Out in the Cold, With the Heat On.

“Where can I find a shoe with enough support for my torn Upper Dorsimous?”

I respond, “Uhhhhhh, hmmmm, Well the shoe department would be a start.”

The customer nearly always lets out a little chuckle, thinking it was a joke, seeing we are already in the shoe department. Then they see that I am not laughing and realize that they have “One of Those” on their hands. “One of Those” meaning a worker, not a professional.

“Well what brand is the best for what I am looking for?” I almost always respond with a “Well, old people like New Balance, younger people prefer Nike, and everything else is a toss up.” When they choose a brand I hadn’t named before I say “Oh wow, feeling risky I see?” They again let out a chuckle and look up to see that I again am not laughing. I could not be more serious.

It is not my duty to sell people shoes, it is my duty to make them think.

To make them think about what they are doing. They are buying shoes. Some seem to feel deeply in their hearts that shoes are very important, yet they still need to come ask me about them. “If they are in the forefront of all things in this world that have importance, shouldn’t you know about them?” I think to myself. Then I go on to say “Personally, for support I go for the old fashion Converse, but for you I have something special.” With this phrase I raise my arm and point to the most overpriced Nike in the building. The almighty Nike Shocks.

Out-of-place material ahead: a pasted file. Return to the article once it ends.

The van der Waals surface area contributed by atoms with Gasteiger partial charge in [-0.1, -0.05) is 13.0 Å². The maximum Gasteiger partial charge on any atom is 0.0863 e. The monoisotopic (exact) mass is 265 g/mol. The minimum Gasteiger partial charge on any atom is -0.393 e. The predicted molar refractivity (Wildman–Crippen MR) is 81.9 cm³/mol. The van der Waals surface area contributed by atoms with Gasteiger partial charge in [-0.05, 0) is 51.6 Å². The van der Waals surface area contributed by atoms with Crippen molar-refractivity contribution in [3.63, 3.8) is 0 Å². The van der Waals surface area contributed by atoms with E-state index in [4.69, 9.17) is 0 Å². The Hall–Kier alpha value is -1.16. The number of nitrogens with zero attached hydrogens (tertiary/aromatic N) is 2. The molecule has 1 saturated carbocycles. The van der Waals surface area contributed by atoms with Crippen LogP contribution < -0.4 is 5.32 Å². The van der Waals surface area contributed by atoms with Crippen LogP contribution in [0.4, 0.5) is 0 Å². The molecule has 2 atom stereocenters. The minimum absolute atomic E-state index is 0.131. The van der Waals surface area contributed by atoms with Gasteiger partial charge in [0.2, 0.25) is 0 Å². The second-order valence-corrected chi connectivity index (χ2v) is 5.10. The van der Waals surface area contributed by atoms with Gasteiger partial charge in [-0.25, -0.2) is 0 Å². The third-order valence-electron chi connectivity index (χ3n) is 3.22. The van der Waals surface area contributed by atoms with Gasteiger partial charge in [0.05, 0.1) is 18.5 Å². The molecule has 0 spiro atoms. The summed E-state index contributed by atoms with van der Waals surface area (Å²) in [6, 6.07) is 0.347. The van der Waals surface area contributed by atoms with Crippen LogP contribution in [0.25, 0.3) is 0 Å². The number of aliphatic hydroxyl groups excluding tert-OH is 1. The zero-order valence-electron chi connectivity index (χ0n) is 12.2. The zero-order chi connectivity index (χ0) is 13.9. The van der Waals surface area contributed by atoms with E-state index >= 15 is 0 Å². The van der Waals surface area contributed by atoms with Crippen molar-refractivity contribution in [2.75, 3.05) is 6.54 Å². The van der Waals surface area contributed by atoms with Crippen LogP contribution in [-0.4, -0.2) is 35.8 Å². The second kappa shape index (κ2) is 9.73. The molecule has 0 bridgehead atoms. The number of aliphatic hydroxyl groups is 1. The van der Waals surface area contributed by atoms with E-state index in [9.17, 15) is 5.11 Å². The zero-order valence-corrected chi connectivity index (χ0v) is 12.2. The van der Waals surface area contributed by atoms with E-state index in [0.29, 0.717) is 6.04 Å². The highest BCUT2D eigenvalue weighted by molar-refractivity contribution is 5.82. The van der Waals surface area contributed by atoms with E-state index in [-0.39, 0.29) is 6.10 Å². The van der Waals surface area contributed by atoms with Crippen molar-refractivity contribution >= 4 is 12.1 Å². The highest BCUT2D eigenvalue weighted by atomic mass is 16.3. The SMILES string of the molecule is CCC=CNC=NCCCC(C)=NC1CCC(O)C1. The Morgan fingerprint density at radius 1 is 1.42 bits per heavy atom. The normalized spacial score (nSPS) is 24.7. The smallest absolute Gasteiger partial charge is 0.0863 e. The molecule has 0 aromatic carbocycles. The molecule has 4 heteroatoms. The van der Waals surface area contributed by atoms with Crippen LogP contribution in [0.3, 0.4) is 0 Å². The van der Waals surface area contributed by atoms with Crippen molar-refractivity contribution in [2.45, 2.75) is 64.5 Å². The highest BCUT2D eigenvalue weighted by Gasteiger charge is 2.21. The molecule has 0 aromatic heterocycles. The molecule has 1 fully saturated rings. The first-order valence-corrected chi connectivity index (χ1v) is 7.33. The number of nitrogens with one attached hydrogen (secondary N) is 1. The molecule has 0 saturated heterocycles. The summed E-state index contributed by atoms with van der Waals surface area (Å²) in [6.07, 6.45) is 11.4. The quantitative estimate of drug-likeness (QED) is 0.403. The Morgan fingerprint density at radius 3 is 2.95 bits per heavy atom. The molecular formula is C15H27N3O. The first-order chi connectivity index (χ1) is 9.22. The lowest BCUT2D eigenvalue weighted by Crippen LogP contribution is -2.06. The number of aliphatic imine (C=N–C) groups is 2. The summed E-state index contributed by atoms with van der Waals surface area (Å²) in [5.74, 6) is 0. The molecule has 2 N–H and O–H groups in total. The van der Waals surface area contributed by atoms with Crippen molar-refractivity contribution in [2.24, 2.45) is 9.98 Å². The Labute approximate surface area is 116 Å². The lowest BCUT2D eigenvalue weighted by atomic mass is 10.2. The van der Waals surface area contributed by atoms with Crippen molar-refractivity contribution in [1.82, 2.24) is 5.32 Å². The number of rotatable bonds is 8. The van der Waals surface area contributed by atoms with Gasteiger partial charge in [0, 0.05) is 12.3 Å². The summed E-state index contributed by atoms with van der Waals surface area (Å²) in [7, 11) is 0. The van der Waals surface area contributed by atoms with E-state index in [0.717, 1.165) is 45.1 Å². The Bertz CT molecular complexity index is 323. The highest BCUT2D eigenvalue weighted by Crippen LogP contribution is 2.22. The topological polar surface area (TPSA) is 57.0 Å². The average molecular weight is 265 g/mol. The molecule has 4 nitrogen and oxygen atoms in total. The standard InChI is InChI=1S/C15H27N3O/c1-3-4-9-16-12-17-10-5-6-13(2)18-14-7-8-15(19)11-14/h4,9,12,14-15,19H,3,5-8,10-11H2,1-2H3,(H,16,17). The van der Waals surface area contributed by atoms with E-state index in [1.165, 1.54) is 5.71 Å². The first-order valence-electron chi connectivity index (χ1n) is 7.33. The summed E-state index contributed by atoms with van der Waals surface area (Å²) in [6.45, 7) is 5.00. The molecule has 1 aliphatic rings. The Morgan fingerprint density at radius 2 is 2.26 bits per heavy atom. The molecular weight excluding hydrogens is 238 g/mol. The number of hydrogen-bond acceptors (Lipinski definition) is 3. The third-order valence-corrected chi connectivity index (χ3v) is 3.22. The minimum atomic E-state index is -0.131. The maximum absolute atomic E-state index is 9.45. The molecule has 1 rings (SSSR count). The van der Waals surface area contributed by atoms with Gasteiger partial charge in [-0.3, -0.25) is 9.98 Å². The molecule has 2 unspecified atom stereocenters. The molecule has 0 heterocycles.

“Those are the running shoes you read about, they have shocks, just like a car, so you know they are good.” They respond with a consumer-like “Ooooo, I need 10’s.” At this point I think to myself, “How many size 10’s?” I imagine them responding with a “Two.” So I give them one pair to try on. As they slip them on, they make small talk about the school I go to, most of the time asking if I know their friend’s daughter’s boyfriend’s third cousin who graduated last year. I never do. Then I interrogate them on how the shoes fit. They ideally would respond with a swift “Oh my, these are glorious.” But reality always likes to take a turn for the worst, at least in a shoe store. “I forgot, I am a size 12.” by the time they try on the pair of 12’s, it doesn’t matter if they fit, they just want to leave. So they settle with the overpriced Nike’s and go on their way. Leaving me out in the cold, to repeat this ritual time and again.

I feel dirty.

By: Sal Aresco

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